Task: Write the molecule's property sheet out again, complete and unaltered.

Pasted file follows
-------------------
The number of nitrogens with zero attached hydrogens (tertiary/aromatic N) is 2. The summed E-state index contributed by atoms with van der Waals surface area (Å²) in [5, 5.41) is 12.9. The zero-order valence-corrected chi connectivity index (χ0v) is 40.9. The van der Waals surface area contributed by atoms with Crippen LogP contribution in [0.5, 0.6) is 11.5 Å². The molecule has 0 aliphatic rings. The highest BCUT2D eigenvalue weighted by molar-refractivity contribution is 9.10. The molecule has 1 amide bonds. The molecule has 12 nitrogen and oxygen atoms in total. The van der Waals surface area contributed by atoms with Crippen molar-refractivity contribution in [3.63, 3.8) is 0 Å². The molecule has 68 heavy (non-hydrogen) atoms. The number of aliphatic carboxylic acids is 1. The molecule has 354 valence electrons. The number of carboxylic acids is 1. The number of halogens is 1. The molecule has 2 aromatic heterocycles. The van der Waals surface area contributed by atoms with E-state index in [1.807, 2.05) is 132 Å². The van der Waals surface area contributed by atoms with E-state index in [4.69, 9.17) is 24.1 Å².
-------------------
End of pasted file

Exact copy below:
The number of nitrogens with zero attached hydrogens (tertiary/aromatic N) is 2. The summed E-state index contributed by atoms with van der Waals surface area (Å²) in [5, 5.41) is 12.9. The zero-order valence-corrected chi connectivity index (χ0v) is 40.9. The van der Waals surface area contributed by atoms with Crippen LogP contribution in [0.5, 0.6) is 11.5 Å². The molecule has 0 aliphatic rings. The highest BCUT2D eigenvalue weighted by molar-refractivity contribution is 9.10. The molecule has 1 amide bonds. The molecule has 12 nitrogen and oxygen atoms in total. The van der Waals surface area contributed by atoms with Crippen molar-refractivity contribution in [3.63, 3.8) is 0 Å². The molecule has 68 heavy (non-hydrogen) atoms. The number of aliphatic carboxylic acids is 1. The molecule has 354 valence electrons. The number of carboxylic acids is 1. The number of halogens is 1. The molecule has 2 aromatic heterocycles. The van der Waals surface area contributed by atoms with E-state index in [1.807, 2.05) is 132 Å². The van der Waals surface area contributed by atoms with E-state index in [4.69, 9.17) is 24.1 Å².